"I also came to my senses, when I realized O'Keefe, a convicted criminal, not a journalist, was behind the secret taping," Edwards added.
He also defended Mr. Schiller against charges of religious bigotry. When the O'Keefe-trained phony donors condemned Jewish control of the media. Shiller explained, "Those anti-Semitic comments made me sick. I was just trying to be polite, and really didn't respond appropriately."
O'Keefe first drew media attention in September 2009 when he visited ACORN and defamed ACORN with his "pimp and prostitute" secret videos. ACORN, like NPR, Planned Parenthood, public employees, and the NAACP has long been a target of the GOP and right-wing groups. For over three decades, the Republican Party has tried to suppress voter turnout by minorities, while ACORN had successfully registered millions of these voters making it a target for Karl Rove and the Bush White House.
Rove and other GOP officials alleged that ACORN had engaged in voter fraud - an accusation that they escalated during the 2008 presidential campaign when they tried to tarnish Barack Obama. Every subsequent independent investigation http://www.commondreams.org/headline/2010/06/15-7 " target="_hplink">vindicated ACORN of any wrongdoing. These investigations revealed that O'Keefe's ACORN tapes were misleading and distorted. Most of the original versions of O'Keefe's heavily edited ACORN tapes have never released.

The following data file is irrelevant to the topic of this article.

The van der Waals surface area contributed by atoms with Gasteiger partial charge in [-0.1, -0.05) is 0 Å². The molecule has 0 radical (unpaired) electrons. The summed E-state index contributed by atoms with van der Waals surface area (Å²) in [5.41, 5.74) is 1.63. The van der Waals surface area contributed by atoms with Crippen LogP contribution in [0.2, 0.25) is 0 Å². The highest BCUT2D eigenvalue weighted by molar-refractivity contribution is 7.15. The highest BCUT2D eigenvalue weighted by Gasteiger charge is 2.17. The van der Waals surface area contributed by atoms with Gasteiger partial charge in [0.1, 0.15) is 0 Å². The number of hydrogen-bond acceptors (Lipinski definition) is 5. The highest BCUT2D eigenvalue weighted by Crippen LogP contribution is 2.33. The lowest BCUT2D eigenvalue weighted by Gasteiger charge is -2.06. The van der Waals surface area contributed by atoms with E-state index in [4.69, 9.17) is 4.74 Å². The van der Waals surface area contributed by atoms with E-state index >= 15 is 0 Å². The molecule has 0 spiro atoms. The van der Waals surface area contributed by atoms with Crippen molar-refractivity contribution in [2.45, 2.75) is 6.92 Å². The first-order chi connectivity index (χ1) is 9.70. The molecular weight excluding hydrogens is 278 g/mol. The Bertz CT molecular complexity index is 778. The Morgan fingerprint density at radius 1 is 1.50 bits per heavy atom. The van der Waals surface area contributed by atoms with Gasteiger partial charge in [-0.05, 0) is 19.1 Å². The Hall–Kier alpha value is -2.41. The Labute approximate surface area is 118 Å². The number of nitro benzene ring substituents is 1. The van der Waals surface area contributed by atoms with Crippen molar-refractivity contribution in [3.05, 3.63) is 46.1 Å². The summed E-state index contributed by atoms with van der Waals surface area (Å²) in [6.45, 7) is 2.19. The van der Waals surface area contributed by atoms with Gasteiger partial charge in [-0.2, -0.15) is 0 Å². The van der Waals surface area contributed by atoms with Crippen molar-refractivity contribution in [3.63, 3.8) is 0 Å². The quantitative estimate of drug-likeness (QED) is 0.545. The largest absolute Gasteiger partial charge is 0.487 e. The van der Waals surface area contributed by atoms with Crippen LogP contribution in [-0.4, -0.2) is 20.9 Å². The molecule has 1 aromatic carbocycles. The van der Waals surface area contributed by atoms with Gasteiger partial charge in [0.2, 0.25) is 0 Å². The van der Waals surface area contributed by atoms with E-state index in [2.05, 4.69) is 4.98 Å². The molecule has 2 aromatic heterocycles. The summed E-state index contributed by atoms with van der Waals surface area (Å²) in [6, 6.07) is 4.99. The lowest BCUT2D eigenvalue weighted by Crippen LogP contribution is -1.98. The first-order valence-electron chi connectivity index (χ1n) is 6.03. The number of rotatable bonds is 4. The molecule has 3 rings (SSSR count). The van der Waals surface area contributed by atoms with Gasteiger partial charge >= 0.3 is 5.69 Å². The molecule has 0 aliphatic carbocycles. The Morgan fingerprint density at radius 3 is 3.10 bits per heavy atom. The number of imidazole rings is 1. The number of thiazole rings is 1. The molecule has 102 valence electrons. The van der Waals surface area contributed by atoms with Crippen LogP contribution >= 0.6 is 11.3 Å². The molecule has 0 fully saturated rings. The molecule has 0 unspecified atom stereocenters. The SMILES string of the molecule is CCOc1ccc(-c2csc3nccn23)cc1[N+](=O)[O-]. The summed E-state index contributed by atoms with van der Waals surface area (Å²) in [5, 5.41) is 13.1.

But once Andrew Breitbart posted the distorted videos on his right-wing website Big Government, and after Glenn Beck and other Fox News hosts broadcast the videos on their shows, the mainstream media kept the story alive, manufacturing a controversy.
To remind the public of the importance of NPR, Edwards, its chairman, referred to the ACORN incident and the inaccurate reporting by the New York Times, which botched the ACORN story by failing to check its facts - a miscue that its own public editor acknowledged.
Having been empowered with their ACORN tapes, and seeing no push back by the Democratic Party, and a compliant media, O'Keefe's sponsor, Andrew Breitbart, posted another misleading tape -- this one smearing Shirley Sherrod, a U.S. Department of Agriculture official in Georgia, falsely showing her giving a speech boasting that she favored blacks over whites in providing federal support to rural farmers. The Breitbart video quickly became "news," first on Fox News, then in the mainstream media. The Obama administration forced Sherrod to resign from her job without checking the facts, and then had to apologize to her.
"The Right and their big business allies have done an effective job intimidating the mainstream media," said Edwards, "getting them to print or broadcast stories that lack substance or importance. It's time someone in the media, beside Rachel Maddow, stood up to these bullies. NPR is drawing a line in the stand. We are here to tell the truth. And we know the truth and James O'Keefe rarely inhabit the same space."